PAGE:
How the West could use Russia’s frozen funds to support Ukraine

There is a risk that Russia, through court action, may attempt to seize Euroclear cash.

Western officials are moving toward seizing some of the $300-350 billion worth of frozen Russian financial assets to support Ukraine, but how this would be done remains highly complex because of a disputed precedent. Will maintain.

Here are some tips that have been suggested:


Some international policy makers and lawyers say that frozen Russian reserves could be easily seized under a principle of international law known as “counter measures”. The properties would then be sold or mortgaged and the proceeds handed over to Ukraine or a dedicated reconstruction fund.

However, others worry that it would go against international norms and open a legal Pandora’s box, noting that it would set a precedent and that Russia would challenge the move in the courts.

Previous examples of such confiscation, such as Iraqi assets after Iraq’s invasion of Kuwait in 1990, and German assets after World War II, occurred after those wars ended, rather than while they were still raging – as That happened with Russia’s invasion of Ukraine.

Even in the United States, leading sovereign debt experts have highlighted that the International Emergency Economic Powers Act (IEEPA) allows frozen Russian assets to be fully recovered in the absence of actual armed conflict between the US and Russia. Does not give right to confiscate.

Siphon of Records

The bulk of Russian reserves, about 210 billion euros ($230 billion) locked in the EU – essentially bonds and other types of securities in which the Russian central bank has invested – are held in a Brussels-based depository called Euroclear.

When those assets reach their final payment days – or “mature”, in banker’s parlance – they are converted into cash, a transaction which is taxed in Belgium at a rate of 25%.

EU officials, as well as those in the US and UK, where much smaller amounts of money have been pooled, are proposing ringfencing that type of revenue for Ukraine, estimating it at £15–20 billion by 2027. Will rise to Euro.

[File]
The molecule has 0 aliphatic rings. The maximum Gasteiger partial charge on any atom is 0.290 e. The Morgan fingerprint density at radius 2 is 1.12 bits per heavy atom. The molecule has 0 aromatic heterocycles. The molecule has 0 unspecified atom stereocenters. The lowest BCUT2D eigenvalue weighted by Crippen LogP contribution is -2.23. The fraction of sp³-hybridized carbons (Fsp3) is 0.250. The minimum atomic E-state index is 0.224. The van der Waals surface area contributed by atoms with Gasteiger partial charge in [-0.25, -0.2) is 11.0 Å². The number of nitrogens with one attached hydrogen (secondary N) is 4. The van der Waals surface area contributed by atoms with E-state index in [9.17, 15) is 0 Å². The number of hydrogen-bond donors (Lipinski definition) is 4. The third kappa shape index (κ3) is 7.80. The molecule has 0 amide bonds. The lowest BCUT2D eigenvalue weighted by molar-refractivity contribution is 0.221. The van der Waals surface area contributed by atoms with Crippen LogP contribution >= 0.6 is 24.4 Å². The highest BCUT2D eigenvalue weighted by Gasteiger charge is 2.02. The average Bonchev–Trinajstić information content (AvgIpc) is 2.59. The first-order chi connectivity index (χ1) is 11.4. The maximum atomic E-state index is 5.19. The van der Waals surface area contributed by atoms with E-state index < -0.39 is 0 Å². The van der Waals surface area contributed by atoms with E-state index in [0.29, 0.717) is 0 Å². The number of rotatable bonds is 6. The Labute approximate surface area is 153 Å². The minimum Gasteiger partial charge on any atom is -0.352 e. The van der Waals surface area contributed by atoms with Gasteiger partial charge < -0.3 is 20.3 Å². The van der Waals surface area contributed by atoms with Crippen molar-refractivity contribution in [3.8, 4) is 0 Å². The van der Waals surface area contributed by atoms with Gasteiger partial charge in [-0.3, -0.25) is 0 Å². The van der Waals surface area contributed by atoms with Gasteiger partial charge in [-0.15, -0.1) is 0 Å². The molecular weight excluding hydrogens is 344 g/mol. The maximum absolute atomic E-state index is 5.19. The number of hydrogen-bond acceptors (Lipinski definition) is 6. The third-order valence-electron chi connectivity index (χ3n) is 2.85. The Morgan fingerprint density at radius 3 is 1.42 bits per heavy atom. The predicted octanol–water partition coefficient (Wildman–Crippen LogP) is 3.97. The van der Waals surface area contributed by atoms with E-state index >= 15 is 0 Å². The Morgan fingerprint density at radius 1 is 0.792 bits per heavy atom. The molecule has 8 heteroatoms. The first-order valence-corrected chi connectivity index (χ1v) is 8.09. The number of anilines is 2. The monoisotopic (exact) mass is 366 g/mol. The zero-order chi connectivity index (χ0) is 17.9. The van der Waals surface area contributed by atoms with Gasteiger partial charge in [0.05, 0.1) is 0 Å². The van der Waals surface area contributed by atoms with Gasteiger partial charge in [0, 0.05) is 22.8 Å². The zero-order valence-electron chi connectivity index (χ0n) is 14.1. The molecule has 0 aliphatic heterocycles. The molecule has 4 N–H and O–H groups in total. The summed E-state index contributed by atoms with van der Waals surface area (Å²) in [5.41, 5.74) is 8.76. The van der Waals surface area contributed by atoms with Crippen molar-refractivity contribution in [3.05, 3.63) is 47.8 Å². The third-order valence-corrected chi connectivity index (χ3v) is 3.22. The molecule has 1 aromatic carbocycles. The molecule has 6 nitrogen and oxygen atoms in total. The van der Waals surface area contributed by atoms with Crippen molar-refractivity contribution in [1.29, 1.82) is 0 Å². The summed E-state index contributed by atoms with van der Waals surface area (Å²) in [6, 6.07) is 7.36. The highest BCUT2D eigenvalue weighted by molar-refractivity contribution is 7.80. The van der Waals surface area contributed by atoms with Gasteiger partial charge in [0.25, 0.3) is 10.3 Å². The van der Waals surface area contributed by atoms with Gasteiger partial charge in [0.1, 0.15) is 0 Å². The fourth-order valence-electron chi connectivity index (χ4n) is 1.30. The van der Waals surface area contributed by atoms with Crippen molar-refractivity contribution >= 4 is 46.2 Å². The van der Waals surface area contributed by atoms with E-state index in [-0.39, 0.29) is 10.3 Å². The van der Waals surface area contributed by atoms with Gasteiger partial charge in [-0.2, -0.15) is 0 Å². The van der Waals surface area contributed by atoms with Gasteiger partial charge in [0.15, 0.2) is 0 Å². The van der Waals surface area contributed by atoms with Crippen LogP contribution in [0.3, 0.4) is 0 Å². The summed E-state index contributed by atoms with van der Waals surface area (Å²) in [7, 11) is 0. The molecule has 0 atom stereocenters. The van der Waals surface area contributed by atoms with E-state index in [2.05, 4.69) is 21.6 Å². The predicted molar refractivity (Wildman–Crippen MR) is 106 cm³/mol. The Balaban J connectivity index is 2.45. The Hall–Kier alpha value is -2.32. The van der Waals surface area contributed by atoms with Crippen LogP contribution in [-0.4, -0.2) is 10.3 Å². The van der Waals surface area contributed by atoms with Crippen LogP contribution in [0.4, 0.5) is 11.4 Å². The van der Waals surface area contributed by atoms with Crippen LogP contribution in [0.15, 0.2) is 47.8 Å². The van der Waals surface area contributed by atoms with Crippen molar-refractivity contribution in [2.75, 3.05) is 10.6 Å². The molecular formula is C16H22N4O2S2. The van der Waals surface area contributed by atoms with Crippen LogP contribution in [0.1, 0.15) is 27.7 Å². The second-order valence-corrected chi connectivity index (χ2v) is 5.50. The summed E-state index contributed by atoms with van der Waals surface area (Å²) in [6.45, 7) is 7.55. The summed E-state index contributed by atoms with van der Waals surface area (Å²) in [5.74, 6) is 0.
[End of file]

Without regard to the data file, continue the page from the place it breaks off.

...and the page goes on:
EU leaders could approve such a move later this month. However, some in the group are still cautious, and the European Central Bank has warned that claims on stranded Russian assets should only be made in conjunction with the G7 powers. They want to make sure the euro isn’t the only one affected if other countries like China start sending back their reserves as a precaution against being pushed below the line.

Some lawyers also point out that legally, there is little difference between grabbing the maturity proceeds and grabbing the entire $300-350 billion.

There is a risk that Russia, through court action, could attempt to seize Euroclear cash held in securities depositories in Hong Kong, Dubai and elsewhere. The concern is that this could drain Euroclear’s capital and would require a large bailout.

So there is a plan to keep some of the withdrawn money aside as a safety net.

indemnity bond

“Indemnity bonds” have also been suggested as a way to overcome some legal problems. Ukraine would sell those securities to be repaid if – and only if – it received compensation from Russia for war damages.

Interest payments could also increase and would be payable only if Kiev receives compensation.

Bondholders will have no contractual claim on the Kremlin’s frozen reserves. But given that Russia is unlikely to pay voluntarily, these assets would be the most likely source of cash to pay for damages.

As interest is accruing on reserves, they can be used to pay both the bond’s principal and more regular coupon payments. This would be different from confiscation, as assets would only be transferred if a legitimate compensation mechanism first ruled that the damage was caused by Ukraine.

Ukraine would have a plausible way to recoup any losses given up to the value of reserves. Therefore it can issue compensation bonds worth up to $300-350 billion. But it will get anything equal to this amount only if the United States, European Union governments and other allies are willing to buy the securities.

syndicated loan

The bond idea has been advanced by Lee Buchhet, a veteran legal expert on sovereign debt, and Dalip Singh, who recently returned to the White House as deputy national security adviser for international economics.

His idea is that Ukraine could hand over a compensation claim against Russia to a syndicate of its allies in exchange for the loan. If Moscow refused to pay reparations, the allies could use Russia’s frozen assets to repay the debt. The justification for doing so is the widely recognized legal principle that, if a creditor controls the debtor’s assets, he can set those assets against the unpaid debt.

(Except for the headline, this story has not been edited by NDTV staff and is published from a syndicated feed.)